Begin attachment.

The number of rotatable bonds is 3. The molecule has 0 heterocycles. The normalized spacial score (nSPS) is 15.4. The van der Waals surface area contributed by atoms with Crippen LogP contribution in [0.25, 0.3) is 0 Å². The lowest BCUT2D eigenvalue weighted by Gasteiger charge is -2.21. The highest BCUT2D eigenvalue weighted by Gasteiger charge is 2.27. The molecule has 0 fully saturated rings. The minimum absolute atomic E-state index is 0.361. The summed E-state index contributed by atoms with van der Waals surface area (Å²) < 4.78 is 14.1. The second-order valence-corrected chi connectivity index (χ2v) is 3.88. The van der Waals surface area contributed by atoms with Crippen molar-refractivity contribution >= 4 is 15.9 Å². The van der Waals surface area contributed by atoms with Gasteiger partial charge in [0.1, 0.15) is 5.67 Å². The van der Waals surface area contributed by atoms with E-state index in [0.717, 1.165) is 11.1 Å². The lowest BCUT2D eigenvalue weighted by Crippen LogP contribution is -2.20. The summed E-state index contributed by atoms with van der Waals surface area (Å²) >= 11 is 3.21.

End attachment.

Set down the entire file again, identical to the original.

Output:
The number of rotatable bonds is 3. The molecule has 0 heterocycles. The normalized spacial score (nSPS) is 15.4. The van der Waals surface area contributed by atoms with Crippen LogP contribution in [0.25, 0.3) is 0 Å². The lowest BCUT2D eigenvalue weighted by Gasteiger charge is -2.21. The highest BCUT2D eigenvalue weighted by Gasteiger charge is 2.27. The molecule has 0 fully saturated rings. The minimum absolute atomic E-state index is 0.361. The summed E-state index contributed by atoms with van der Waals surface area (Å²) < 4.78 is 14.1. The second-order valence-corrected chi connectivity index (χ2v) is 3.88. The van der Waals surface area contributed by atoms with Crippen molar-refractivity contribution >= 4 is 15.9 Å². The van der Waals surface area contributed by atoms with Gasteiger partial charge in [0.1, 0.15) is 5.67 Å². The van der Waals surface area contributed by atoms with E-state index in [0.717, 1.165) is 11.1 Å². The lowest BCUT2D eigenvalue weighted by Crippen LogP contribution is -2.20. The summed E-state index contributed by atoms with van der Waals surface area (Å²) >= 11 is 3.21.